"They have been so bad they can only get better," said National Republican Congressional Committee Chairman Thomas M. Reynolds (N.Y.). "What you have seen is Rahm put them on a path to do so."

Over at the NRCC, which has spent more than $55 million building a list of smaller donors in recent years, contributions from individuals are not increasing much. In 2002, the committee had raised $27 million from less-than-$200 donors at this point in the election, compared with $30 million now.

Carl Forti, NRCC spokesman, said Republicans are victims of their own success. He said the NRCC in particular spent so much money on direct mail and other techniques targeting individual donors over the past decade that they essentially "maximized our potential return."

Not all Democrats are pleased with how their party is managing its money. Some big donors privately complain that Dean, now Democratic National Committee chairman, is spending too much cash too early, while Emanuel has faulted Dean for not aiming enough DNC resources at states with the toughest races this fall.

The DNC has experienced a 3 percent increase in fundraising, compared with an equivalent point in 2004, a rate of growth that lags far behind those of the party's Senate campaign committee (66 percent) and its House campaign committee (45 percent).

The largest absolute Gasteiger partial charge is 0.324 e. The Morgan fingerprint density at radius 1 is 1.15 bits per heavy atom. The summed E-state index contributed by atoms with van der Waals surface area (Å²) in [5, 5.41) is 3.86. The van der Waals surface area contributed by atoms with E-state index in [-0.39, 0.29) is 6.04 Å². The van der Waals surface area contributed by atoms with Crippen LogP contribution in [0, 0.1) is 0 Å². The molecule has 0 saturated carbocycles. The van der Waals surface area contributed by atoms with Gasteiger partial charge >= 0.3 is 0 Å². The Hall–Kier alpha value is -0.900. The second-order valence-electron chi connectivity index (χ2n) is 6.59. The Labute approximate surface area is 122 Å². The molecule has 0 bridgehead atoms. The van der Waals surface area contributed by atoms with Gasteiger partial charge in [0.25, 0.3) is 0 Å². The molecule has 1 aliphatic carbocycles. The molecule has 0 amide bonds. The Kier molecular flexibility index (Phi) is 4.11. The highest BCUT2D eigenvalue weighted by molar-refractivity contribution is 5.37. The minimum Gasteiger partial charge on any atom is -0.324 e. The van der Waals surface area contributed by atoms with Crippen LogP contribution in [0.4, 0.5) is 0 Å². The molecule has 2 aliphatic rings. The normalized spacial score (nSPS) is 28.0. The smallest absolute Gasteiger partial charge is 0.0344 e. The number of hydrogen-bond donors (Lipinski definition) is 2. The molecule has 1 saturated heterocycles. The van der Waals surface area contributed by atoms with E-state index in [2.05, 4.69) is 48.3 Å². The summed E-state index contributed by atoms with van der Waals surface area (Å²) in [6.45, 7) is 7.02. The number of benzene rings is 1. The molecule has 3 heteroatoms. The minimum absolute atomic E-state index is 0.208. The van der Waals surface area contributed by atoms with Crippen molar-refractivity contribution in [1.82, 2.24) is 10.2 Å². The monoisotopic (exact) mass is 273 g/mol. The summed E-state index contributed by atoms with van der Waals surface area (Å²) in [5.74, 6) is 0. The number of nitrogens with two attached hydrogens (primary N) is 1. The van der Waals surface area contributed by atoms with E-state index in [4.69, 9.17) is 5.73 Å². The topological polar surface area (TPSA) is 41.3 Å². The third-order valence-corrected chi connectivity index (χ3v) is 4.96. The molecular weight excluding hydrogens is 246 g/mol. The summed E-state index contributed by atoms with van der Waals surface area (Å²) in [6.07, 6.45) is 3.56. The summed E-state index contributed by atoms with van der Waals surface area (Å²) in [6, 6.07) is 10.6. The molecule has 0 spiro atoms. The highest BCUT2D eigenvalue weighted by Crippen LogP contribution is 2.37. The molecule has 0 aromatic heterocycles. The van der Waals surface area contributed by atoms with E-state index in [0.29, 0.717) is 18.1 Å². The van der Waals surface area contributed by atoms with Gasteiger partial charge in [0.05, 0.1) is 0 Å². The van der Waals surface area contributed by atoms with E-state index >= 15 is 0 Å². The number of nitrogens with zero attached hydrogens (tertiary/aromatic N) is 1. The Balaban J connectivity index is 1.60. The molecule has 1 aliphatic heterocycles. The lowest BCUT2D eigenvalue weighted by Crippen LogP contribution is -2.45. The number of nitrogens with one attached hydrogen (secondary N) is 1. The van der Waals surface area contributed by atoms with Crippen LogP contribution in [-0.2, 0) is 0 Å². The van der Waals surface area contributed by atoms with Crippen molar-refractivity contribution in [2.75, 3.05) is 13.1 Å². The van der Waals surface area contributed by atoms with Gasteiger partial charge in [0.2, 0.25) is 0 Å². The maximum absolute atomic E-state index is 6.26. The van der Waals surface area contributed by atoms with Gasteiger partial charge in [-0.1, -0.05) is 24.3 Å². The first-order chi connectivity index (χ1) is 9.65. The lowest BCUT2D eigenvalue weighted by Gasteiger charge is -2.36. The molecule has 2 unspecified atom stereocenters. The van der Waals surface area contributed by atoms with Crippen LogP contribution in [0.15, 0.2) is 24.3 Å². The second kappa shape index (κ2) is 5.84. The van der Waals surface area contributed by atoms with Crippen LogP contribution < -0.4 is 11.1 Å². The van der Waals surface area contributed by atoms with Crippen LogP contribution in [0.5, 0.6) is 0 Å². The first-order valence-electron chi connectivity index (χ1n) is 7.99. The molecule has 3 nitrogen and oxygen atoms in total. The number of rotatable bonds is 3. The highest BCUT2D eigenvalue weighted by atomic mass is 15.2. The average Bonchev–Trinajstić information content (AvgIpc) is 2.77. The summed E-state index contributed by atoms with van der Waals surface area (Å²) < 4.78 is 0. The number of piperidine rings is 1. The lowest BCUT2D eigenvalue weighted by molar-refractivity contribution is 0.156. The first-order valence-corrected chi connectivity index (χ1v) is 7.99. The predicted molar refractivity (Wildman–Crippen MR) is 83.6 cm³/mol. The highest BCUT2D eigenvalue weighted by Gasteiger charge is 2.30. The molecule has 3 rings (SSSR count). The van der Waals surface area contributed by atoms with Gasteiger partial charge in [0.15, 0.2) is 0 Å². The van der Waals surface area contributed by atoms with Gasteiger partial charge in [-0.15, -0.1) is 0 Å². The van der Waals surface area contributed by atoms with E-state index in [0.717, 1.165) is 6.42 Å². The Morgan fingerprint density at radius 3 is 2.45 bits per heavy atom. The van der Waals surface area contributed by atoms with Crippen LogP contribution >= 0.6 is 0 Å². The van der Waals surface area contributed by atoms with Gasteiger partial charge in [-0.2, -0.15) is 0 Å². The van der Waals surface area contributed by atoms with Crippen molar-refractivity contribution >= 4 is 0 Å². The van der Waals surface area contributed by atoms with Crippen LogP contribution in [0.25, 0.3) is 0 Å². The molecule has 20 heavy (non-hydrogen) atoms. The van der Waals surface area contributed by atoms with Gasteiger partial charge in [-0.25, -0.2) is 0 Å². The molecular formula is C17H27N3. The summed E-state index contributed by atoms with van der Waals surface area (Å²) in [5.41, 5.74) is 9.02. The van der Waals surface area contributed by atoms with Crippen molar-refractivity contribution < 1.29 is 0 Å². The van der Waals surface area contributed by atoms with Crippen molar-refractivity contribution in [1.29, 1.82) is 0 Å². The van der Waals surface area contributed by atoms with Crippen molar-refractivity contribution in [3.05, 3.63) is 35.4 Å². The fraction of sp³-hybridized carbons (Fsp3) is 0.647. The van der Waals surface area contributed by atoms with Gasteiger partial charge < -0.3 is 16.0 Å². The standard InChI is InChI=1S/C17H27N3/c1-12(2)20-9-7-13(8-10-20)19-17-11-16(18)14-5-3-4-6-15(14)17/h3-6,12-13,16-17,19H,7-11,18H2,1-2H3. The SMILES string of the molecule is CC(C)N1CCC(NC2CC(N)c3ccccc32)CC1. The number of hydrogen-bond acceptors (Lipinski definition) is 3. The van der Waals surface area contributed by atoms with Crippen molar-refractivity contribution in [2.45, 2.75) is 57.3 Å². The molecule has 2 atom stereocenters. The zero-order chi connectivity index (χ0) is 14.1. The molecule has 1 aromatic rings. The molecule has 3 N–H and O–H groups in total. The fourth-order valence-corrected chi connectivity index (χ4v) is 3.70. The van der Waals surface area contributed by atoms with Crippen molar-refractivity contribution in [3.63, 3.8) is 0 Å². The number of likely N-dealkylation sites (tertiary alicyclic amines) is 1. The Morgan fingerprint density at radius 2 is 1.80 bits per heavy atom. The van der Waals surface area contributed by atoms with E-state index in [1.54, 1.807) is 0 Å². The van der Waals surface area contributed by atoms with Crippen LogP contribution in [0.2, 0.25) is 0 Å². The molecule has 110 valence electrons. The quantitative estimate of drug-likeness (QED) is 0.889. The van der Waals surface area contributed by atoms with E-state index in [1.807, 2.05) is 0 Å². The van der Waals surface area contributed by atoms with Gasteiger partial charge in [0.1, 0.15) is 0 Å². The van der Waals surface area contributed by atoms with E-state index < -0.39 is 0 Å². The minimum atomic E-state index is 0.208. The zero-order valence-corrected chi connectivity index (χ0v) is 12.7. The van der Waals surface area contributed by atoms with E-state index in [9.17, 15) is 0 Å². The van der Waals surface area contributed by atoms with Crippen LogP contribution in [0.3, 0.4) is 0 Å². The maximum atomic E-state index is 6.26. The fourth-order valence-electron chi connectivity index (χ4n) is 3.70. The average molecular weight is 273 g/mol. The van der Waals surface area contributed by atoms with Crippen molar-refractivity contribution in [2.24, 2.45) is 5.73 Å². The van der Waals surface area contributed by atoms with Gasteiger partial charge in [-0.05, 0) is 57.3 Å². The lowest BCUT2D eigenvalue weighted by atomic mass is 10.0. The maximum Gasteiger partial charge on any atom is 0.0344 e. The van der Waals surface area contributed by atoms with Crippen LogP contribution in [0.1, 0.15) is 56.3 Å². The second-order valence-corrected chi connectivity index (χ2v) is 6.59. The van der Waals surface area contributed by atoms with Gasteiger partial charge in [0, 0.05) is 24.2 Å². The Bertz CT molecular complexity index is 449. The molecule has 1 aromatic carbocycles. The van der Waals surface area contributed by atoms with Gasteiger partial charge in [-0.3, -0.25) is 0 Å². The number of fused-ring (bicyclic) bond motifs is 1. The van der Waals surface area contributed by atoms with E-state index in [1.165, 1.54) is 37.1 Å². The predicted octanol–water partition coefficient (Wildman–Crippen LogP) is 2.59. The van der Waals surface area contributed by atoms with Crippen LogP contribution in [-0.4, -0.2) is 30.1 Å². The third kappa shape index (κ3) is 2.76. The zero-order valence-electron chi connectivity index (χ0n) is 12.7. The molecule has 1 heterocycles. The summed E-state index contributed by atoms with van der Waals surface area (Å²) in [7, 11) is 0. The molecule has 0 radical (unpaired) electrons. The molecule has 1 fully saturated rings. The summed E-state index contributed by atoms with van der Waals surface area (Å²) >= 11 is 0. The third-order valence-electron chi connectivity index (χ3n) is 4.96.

Some of the nation's biggest companies, which typically invest more in the majority party, might start hedging their bets in the months ahead in case Democrats win back the House, according to a top Bush fundraiser, who requested anonymity. But FEC data do not show an across-the-board shift in business support away from the GOP.

One of the biggest surprises of this campaign season is the fundraising performance of Democrats in open House and Senate races, which are often the most competitive because the incumbent is not seeking reelection. In recent elections, Republicans held a decisive fundraising edge in these contests. Not this time. In Arizona's 8th Congressional District, which handicappers consider among the most competitive in the nation, Democrat Gabrielle Giffords has raised almost $600,000, more than twice as much as Republican Steve Huffman.

Political researcher Zachary A. Goldfarb contributed to this report.